Of the 2 million Indonesians, 1.5 percent suffer from cataracts, and more than 50 percent of these cases of cataract cause blindness. Indonesia ranks second with the highest blindness cases after Eutopia and ranks first in Southeast Asia.
Anyone can have cataract eyes, because the biggest risk factor is age. Cataract eyes can make it difficult for you to interact with other people because it will be difficult for you to read their facial expressions. What's more, foggy eyes due to cataracts can make it difficult for you to read or drive a car, especially at night.
What are the causes of cataract eyes?
Most causes of cataracts are caused by an aging process that causes changes in the lens of the eye so that it becomes cloudy or opaque. But you don't need to be an elderly person to get cataracts. In fact, you can start developing cataracts in your 40-50s. But during middle age, most cataracts are mild and don't really affect how you look. Only after you turn 60, do cataracts cause serious vision problems.
A number of other factors can contribute to your risk of having cataracts, including:
- History of eye inflammation, such as glaucoma
- History of eye injury
- Diabetes. People with diabetes have a higher risk of developing cataracts
- Medicine. Certain drugs are known to increase your risk of cataracts, such as corticostreoid, chlorpromazine, and other phenothiazine drugs.
- UV radiation. Studies show an opportunity to increase cataract formation by being exposed to long-term exposure to bright sunlight.
- The habit of drinking alcohol. Some studies show an increased risk of eye cataracts in people who consume alcohol in higher doses, than people who are less or never drink alcohol at all
- Malnutrition. Although the findings cannot be ascertained. Studies show an association between the risk of having cataract eyes with low levels of antioxidants in the body (for example, vitamins C and E, and carotenoids).
Cataract eyes rarely occur at birth or in early childhood, although this visual impairment can be inherited or developed as a result of infection in pregnant women - such as rubella.
How are cataract eyes formed?
Cataracts appear in the lens of the eye, clear transparent colored crystal structures that are directly behind the pupil. This one eye structure works like a camera lens by focusing light on the retina behind the eye, where the image is recorded. The lens also adjusts the focus of the eye, which allows us to see things clearly both near and far.
Lenses are made of water and protein. This protein is arranged in such a way as to make the brightly colored eyepiece clear to allow light to pass through it. But with age, a number of proteins can clot and begin to form cloudy clouds that cover the lens. This prevents light from entering the eye, and also reduces the sharpness of the image we see. Over time, the protein mist can expand to cover most of the lens, giving us foggy or blurred vision. This is a cataract.
Cataracts usually take years to develop. When cataracts get worse, cataracts can affect the color we see. This makes the objects we see become slightly brownish yellow. Cataracts often affect both eyes, but rarely with the same severity.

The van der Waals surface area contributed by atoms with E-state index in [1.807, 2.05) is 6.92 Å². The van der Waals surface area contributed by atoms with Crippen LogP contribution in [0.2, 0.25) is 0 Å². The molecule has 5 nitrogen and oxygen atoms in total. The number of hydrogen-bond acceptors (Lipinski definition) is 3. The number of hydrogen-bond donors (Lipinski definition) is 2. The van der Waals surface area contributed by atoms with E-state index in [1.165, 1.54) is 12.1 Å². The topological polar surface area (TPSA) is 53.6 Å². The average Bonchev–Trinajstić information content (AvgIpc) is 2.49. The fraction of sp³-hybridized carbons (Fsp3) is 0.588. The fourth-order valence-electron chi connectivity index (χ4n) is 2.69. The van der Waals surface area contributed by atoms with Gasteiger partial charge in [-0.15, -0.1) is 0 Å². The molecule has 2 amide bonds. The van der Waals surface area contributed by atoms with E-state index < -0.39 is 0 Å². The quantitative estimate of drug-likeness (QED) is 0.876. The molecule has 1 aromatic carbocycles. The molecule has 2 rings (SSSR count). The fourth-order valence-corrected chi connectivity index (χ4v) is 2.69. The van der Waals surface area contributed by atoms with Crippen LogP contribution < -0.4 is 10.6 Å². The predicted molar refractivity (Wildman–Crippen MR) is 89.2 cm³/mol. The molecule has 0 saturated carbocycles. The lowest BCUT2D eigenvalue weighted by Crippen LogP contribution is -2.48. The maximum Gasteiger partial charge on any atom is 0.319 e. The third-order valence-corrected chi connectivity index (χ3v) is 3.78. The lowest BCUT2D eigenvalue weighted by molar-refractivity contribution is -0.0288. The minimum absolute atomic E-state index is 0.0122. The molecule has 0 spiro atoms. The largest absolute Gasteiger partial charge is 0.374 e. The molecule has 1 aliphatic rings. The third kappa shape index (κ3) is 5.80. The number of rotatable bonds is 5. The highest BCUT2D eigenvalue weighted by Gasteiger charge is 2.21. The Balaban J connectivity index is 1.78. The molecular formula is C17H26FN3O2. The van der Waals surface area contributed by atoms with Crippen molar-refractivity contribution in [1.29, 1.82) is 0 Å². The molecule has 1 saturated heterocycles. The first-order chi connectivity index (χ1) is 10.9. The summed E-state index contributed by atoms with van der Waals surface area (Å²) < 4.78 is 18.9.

What are the features and symptoms of cataract eyes?
People with cataract eyes may have the following symptoms:
- Blurred or foggy vision
- Vision can be affected by small spots
- Blurred vision is only in a number of areas of vision
- Vision deteriorates when in dim lighting
- Vision deteriorates when in a room with very bright or dazzling lights
- Fade /dimming intensity
- Frequently back and forth to replace prescription glasses or contact lenses. In the end, glasses become no longer effective.
- Very rarely, the person sees a halo (white ring) around a bright object, such as a car headlight or street light - or, that person can have double vision in one eye
Can cataract eyes be prevented?
There is no treatment to prevent or slow the development of cataracts. In cases of age-related cataract eyes, changes in vision can be very gradual. Some people may initially be unaware of visual changes. However, as cataracts worsen, symptoms of vision increase.
But some lifestyle changes can help you slow down the process - or even prevent it altogether. For example:
1. Wear sunglasses when the weather is hot
Wear sunglasses and caps with edges to block ultraviolet sunlight can help to delay cataracts. If you smoke, stop right now.
2. Limit carbohydrate intake
Reducing the risk of cataracts can be done by limiting carbohydrate intake. A study published in Investigative Ophthalmology & amp; Visual Science found that people who ate a lot of carbohydrates were at a three-fold risk of cataracts than those who ate the least.
3. Drink tea
Green or black tea can save our vision. A study in the Journal of Agricultural and Food Chemistry found green and black tea can inhibit the development of diabetes-related cataracts.
4. Increase intake of vitamin C
Increased intake of vitamin C has been associated with a reduced risk of eye cataracts. A study published in the Journal of Nutrition found that high levels of vitamin C reduced the risk of cataracts by 64 percent. Other nutrients, such as lutein and zeaxanthin, vitamin E and zinc, are also known to be able to reduce the risk of a number of eye diseases, including cataracts. The researchers also recommend that you multiply vegetables to eat green leafy fruit and other foods with antioxidants.
Meanwhile, a high intake of lycopene - a natural chemical that gives red fruits and vegetables - was associated with a 46 percent increased risk of eye cataracts.
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